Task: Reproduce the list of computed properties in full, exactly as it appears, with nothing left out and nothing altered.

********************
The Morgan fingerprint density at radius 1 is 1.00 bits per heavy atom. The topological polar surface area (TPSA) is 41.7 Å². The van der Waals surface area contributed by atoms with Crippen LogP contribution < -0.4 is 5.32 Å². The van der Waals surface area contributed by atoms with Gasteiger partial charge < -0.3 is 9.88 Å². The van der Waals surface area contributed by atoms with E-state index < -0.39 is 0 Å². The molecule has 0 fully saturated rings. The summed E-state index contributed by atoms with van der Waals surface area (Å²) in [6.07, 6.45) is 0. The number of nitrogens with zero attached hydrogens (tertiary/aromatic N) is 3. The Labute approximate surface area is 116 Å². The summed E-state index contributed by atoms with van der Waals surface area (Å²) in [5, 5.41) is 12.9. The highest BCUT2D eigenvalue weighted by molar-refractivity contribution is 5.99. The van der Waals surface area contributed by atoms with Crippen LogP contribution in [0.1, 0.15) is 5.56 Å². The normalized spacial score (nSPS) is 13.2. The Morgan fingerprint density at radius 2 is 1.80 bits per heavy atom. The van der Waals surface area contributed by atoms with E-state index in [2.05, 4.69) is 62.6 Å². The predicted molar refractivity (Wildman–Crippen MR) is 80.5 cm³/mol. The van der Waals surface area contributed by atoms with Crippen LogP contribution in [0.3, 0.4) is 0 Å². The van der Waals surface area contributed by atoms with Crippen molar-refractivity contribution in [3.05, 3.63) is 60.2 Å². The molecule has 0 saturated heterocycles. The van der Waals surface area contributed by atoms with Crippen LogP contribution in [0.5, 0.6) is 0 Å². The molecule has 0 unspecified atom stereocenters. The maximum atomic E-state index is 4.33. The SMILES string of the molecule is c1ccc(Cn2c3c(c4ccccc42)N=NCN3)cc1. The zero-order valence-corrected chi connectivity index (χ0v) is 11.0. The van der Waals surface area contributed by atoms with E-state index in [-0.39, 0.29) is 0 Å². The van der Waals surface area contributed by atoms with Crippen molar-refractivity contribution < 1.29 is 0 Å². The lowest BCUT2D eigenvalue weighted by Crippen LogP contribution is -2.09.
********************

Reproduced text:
The Morgan fingerprint density at radius 1 is 1.00 bits per heavy atom. The topological polar surface area (TPSA) is 41.7 Å². The van der Waals surface area contributed by atoms with Crippen LogP contribution < -0.4 is 5.32 Å². The van der Waals surface area contributed by atoms with Gasteiger partial charge < -0.3 is 9.88 Å². The van der Waals surface area contributed by atoms with E-state index < -0.39 is 0 Å². The molecule has 0 fully saturated rings. The summed E-state index contributed by atoms with van der Waals surface area (Å²) in [6.07, 6.45) is 0. The number of nitrogens with zero attached hydrogens (tertiary/aromatic N) is 3. The Labute approximate surface area is 116 Å². The summed E-state index contributed by atoms with van der Waals surface area (Å²) in [5, 5.41) is 12.9. The highest BCUT2D eigenvalue weighted by molar-refractivity contribution is 5.99. The van der Waals surface area contributed by atoms with Crippen LogP contribution in [0.1, 0.15) is 5.56 Å². The normalized spacial score (nSPS) is 13.2. The Morgan fingerprint density at radius 2 is 1.80 bits per heavy atom. The van der Waals surface area contributed by atoms with E-state index in [2.05, 4.69) is 62.6 Å². The predicted molar refractivity (Wildman–Crippen MR) is 80.5 cm³/mol. The van der Waals surface area contributed by atoms with Crippen LogP contribution in [0.3, 0.4) is 0 Å². The van der Waals surface area contributed by atoms with Crippen molar-refractivity contribution in [3.05, 3.63) is 60.2 Å². The molecule has 0 saturated heterocycles. The van der Waals surface area contributed by atoms with Crippen LogP contribution in [0.5, 0.6) is 0 Å². The molecule has 0 unspecified atom stereocenters. The maximum atomic E-state index is 4.33. The SMILES string of the molecule is c1ccc(Cn2c3c(c4ccccc42)N=NCN3)cc1. The zero-order valence-corrected chi connectivity index (χ0v) is 11.0. The van der Waals surface area contributed by atoms with E-state index in [-0.39, 0.29) is 0 Å². The van der Waals surface area contributed by atoms with Crippen molar-refractivity contribution < 1.29 is 0 Å². The lowest BCUT2D eigenvalue weighted by Crippen LogP contribution is -2.09.